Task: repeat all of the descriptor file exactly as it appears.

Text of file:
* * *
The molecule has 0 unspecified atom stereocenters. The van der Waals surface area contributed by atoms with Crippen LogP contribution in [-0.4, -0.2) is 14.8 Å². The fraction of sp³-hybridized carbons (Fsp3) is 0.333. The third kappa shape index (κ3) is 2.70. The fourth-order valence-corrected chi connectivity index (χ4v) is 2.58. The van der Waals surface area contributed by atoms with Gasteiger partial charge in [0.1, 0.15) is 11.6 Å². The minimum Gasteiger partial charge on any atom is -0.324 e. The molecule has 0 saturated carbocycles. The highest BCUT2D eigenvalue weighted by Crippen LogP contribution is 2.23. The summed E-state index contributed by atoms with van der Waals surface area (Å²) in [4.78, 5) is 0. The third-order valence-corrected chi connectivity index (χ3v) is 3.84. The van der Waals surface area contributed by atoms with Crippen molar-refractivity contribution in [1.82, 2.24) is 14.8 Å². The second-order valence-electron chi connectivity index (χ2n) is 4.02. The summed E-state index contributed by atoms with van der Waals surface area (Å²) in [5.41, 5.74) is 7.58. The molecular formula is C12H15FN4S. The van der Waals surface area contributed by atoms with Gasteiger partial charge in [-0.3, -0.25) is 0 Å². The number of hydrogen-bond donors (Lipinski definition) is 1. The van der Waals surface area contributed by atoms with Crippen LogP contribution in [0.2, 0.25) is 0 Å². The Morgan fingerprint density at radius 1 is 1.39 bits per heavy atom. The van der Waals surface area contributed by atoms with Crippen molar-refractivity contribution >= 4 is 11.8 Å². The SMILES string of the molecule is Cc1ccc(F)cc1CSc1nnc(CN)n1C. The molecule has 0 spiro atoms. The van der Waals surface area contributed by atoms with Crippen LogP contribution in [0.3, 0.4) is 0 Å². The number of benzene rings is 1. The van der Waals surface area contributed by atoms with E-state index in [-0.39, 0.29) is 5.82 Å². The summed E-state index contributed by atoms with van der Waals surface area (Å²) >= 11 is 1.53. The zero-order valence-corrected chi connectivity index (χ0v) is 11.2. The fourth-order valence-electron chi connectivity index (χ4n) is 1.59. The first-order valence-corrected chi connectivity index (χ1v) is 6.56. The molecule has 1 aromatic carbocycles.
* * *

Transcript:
The molecule has 0 unspecified atom stereocenters. The van der Waals surface area contributed by atoms with Crippen LogP contribution in [-0.4, -0.2) is 14.8 Å². The fraction of sp³-hybridized carbons (Fsp3) is 0.333. The third kappa shape index (κ3) is 2.70. The fourth-order valence-corrected chi connectivity index (χ4v) is 2.58. The van der Waals surface area contributed by atoms with Gasteiger partial charge in [0.1, 0.15) is 11.6 Å². The minimum Gasteiger partial charge on any atom is -0.324 e. The molecule has 0 saturated carbocycles. The highest BCUT2D eigenvalue weighted by Crippen LogP contribution is 2.23. The summed E-state index contributed by atoms with van der Waals surface area (Å²) in [4.78, 5) is 0. The third-order valence-corrected chi connectivity index (χ3v) is 3.84. The van der Waals surface area contributed by atoms with Crippen molar-refractivity contribution in [1.82, 2.24) is 14.8 Å². The second-order valence-electron chi connectivity index (χ2n) is 4.02. The summed E-state index contributed by atoms with van der Waals surface area (Å²) in [5.41, 5.74) is 7.58. The molecular formula is C12H15FN4S. The van der Waals surface area contributed by atoms with Gasteiger partial charge in [-0.3, -0.25) is 0 Å². The number of hydrogen-bond donors (Lipinski definition) is 1. The van der Waals surface area contributed by atoms with Crippen LogP contribution in [0.2, 0.25) is 0 Å². The Morgan fingerprint density at radius 1 is 1.39 bits per heavy atom. The van der Waals surface area contributed by atoms with Crippen molar-refractivity contribution >= 4 is 11.8 Å². The SMILES string of the molecule is Cc1ccc(F)cc1CSc1nnc(CN)n1C. The molecule has 0 spiro atoms. The van der Waals surface area contributed by atoms with Crippen LogP contribution in [0.3, 0.4) is 0 Å². The number of benzene rings is 1. The van der Waals surface area contributed by atoms with E-state index in [-0.39, 0.29) is 5.82 Å². The summed E-state index contributed by atoms with van der Waals surface area (Å²) >= 11 is 1.53. The zero-order valence-corrected chi connectivity index (χ0v) is 11.2. The fourth-order valence-electron chi connectivity index (χ4n) is 1.59. The first-order valence-corrected chi connectivity index (χ1v) is 6.56. The molecule has 1 aromatic carbocycles.